count vs length vs size

— February 27, 2008 at 14:14 PST

In Ruby, #length and #size are synonyms and both do the same thing: they tell you how many elements are in an array or hash. Technically #length is the method and #size is an alias to it.

In ActiveRecord, there are several ways to find out how many records are in an association, and there are some subtle differences in how they work.

  • post.comments.count - Determine the number of elements with an SQL COUNT query. You can also specify conditions to count only a subset of the associated elements (e.g. :conditions => {:author_name => "josh"}). If you set up a counter cache on the association, #count will return that cached value instead of executing a new query.
  • post.comments.length - This always loads the contents of the association into memory, then returns the number of elements loaded. Note that this won't force an update if the association had been previously loaded and then new comments were created through another way (e.g. Comment.create(...) instead of post.comments.create(...)).
  • post.comments.size - This works as a combination of the two previous options. If the collection has already been loaded, it will return its length just like calling #length. If it hasn't been loaded yet, it's like calling #count.

That's I always have to look up these differences, so now I have them in one place so I don't have to think about it anymore.

By the way, today is my blog's second birthday. I just couldn't let that go by without a post!

14 commentsassociations, rails

  1. labria2008-02-27 15:03:17

    Congrats with the birthday =)

    So, if I call .size it will do a SQL COUNT if the collection is not loaded, right?

  2. omygawshkenas2008-02-27 18:03:14

    That can't be true, can it?

    Doesn't post.comments grab the comments from the database, regardless of whatever methods you're going to call on those comments later? Aren't you talking about the ActiveRecord class method, like Comment.count()?

  3. IceskYsl2008-02-27 18:08:03

    Josh ,Congrats with the birthday .

  4. Don2008-02-27 18:29:11


    "comments" is actually an AssociationCollection object, which won't actually load the records unless it absolutely needs too (unless I'm totally high). Search for "size" in this file to see the method and how it works.

  5. Nate Klaiber2008-02-27 18:42:38

    @omygawshkenas I think Don is correct with this one. Associations are instantiated lazily, so are only used when needed (correct me if I am wrong).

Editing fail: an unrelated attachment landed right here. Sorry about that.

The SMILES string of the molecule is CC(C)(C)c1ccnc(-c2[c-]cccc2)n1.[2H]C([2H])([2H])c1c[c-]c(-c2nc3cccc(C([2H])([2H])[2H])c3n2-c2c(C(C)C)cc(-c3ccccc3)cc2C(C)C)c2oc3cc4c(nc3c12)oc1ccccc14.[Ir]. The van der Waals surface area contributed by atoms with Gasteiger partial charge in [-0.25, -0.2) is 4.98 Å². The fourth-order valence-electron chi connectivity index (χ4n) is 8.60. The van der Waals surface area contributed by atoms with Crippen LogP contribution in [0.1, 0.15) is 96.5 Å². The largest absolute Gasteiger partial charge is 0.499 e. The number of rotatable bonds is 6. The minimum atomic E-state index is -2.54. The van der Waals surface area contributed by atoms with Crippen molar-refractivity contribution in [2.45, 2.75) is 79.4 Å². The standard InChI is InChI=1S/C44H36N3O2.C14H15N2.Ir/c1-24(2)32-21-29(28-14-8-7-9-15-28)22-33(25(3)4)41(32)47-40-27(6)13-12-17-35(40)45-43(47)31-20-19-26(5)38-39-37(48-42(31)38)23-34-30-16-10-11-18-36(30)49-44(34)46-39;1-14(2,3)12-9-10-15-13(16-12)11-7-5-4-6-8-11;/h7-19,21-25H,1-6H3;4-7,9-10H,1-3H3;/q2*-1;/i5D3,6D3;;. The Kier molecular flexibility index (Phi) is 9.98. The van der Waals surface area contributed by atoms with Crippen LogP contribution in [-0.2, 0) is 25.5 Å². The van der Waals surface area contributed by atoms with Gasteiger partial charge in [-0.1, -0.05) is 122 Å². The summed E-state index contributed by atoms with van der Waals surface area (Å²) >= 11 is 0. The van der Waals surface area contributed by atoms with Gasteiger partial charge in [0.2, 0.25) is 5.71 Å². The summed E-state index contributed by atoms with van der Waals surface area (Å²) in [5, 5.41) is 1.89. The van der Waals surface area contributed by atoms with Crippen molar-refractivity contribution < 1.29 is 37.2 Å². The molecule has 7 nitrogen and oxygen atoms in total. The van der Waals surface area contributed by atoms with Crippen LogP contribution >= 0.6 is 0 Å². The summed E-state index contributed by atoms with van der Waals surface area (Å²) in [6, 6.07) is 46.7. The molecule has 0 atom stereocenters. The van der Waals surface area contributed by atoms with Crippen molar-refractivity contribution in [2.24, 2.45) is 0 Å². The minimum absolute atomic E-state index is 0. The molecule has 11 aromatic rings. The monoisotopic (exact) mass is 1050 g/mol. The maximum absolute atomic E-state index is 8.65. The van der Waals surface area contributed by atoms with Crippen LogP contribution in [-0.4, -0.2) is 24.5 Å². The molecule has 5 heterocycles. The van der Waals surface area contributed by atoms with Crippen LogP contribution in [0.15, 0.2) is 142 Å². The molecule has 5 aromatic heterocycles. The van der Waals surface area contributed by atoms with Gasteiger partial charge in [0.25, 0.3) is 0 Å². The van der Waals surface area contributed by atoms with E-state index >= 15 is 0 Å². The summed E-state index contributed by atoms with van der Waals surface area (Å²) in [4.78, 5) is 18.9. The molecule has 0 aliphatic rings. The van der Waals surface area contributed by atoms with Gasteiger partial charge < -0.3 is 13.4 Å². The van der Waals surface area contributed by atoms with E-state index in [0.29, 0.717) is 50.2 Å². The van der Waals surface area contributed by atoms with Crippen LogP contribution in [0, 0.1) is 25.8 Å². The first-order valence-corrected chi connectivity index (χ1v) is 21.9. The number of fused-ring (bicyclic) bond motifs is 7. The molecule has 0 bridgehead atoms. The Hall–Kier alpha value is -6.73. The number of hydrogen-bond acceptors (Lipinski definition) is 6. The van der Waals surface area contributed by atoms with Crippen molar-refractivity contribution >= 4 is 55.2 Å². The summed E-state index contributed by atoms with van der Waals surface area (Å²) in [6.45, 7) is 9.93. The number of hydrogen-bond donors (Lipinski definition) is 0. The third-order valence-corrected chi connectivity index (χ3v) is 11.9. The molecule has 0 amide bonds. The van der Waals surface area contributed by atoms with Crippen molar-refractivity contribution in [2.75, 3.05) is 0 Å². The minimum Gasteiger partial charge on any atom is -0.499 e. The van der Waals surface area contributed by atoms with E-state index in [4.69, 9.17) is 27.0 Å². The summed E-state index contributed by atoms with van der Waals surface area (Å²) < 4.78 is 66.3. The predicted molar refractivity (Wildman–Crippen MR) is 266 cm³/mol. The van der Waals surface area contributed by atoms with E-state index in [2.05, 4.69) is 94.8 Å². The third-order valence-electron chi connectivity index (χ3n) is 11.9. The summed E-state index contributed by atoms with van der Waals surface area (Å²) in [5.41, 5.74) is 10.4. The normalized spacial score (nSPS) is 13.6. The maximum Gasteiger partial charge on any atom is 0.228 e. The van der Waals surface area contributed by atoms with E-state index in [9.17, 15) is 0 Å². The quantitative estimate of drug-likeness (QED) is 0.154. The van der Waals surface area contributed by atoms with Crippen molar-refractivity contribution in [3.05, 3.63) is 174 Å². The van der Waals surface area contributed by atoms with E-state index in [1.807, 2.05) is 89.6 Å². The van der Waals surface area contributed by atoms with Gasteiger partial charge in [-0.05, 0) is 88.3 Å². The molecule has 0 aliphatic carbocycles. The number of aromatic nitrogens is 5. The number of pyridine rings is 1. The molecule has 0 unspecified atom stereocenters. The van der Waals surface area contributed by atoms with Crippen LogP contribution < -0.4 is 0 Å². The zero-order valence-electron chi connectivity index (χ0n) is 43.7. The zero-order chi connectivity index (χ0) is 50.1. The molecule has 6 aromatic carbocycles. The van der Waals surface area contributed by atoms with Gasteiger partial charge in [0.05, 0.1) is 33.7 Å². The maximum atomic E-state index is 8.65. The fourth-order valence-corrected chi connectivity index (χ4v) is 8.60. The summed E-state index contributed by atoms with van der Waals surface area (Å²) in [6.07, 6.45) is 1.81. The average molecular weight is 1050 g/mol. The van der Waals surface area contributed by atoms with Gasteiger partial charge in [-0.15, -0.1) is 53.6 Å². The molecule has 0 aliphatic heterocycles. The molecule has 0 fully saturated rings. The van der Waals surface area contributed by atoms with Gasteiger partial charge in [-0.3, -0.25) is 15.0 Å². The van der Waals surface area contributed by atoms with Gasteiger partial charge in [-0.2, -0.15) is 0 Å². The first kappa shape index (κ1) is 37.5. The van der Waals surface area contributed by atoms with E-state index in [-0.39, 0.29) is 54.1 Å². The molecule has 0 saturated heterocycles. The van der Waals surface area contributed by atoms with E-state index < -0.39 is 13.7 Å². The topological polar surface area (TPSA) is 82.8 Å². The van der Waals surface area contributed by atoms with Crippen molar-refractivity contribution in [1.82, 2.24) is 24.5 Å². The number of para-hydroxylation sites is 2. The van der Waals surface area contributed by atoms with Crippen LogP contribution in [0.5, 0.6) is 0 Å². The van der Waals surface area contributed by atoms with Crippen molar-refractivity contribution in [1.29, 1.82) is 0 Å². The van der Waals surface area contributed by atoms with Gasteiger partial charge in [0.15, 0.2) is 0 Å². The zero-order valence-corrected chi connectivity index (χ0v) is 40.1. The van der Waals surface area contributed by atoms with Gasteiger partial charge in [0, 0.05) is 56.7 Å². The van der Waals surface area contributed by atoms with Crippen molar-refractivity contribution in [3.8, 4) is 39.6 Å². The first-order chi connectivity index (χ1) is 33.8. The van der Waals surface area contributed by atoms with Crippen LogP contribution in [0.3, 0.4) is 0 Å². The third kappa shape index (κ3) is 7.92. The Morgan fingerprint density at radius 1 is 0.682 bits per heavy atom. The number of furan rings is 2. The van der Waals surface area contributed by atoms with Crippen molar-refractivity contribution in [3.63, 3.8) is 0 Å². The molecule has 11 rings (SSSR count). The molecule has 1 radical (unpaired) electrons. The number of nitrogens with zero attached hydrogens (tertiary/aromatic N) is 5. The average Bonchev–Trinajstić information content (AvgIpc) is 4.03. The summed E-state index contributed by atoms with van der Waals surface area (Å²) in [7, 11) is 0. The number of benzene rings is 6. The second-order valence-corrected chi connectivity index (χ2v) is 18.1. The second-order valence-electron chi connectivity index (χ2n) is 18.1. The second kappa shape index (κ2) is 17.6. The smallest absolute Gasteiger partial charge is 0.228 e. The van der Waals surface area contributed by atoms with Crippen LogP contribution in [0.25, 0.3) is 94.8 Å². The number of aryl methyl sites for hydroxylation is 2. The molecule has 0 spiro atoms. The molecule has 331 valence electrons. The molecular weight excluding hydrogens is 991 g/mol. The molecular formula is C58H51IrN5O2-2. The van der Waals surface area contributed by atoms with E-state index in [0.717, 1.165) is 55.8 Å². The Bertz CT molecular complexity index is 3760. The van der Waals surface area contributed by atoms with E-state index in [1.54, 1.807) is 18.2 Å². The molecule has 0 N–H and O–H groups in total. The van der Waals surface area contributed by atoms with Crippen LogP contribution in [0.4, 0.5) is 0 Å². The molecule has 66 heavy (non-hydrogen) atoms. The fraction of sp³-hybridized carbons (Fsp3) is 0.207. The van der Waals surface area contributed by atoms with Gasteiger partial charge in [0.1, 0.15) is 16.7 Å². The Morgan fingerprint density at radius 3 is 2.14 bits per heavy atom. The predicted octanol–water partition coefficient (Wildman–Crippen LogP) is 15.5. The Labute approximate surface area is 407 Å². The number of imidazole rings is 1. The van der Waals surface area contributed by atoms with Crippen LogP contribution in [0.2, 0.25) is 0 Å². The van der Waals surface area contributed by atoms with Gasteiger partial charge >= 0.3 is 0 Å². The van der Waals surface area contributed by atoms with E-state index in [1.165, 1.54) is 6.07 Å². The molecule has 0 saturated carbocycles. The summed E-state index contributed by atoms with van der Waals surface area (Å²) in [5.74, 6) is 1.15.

So, is it == 2 or == 2 ? hehe. Congrats on the second birthday.

  6. Josh Susser2008-02-27 19:08:33

    @omygawshkenas: As Don and Nate have said, post.comments returns an AssociationProxy object. The proxy has a small number of methods like #length and #reset and #loaded? that you can use to work with the association itself, but it mostly forwards messages on to its target. For collections (has_many, habtm), that's an array of the contents.

  7. mikong2008-02-27 19:53:59

    Happy Birthday!

    I've learned a lot from this blog. Keep those posts coming :)

  8. omygawshkenas2008-02-27 21:09:14

    Wow. Every time you underestimate it, you find out just how smart Rails can be. Thanks for the correction.

  9. Dominiek2008-02-28 04:44:57


    Here is some additional info about using the counter cache as well:

  10. Mislav2008-02-28 08:04:56

    Nice post, it's good to be aware of the differences! I always knew there were, but never really bothered to look it up.

  11. Coty2008-02-28 13:38:45

    Thanks for pointing this out, Josh. After reading James Mead's post on length vs. size, I've favored using length in general. Of course, with ActiveCollection I would use count when I didn't want to force a data load. Thanks for pointing out that size is more than an alias in the ActiveCollection case. It will come in handy.

    Oh, and congrats on the two years of blogging.

  12. Brian2008-02-28 14:29:42

    Hi Josh,

    Congrats on the 2nd birthday of your blog. Great job as always !


  13. roller82008-03-24 15:41:26

    Happy 2nd birthday! Thanks for this always helpful blog!

  14. Dirk2008-04-19 10:27:22

    Happy birthday! :)

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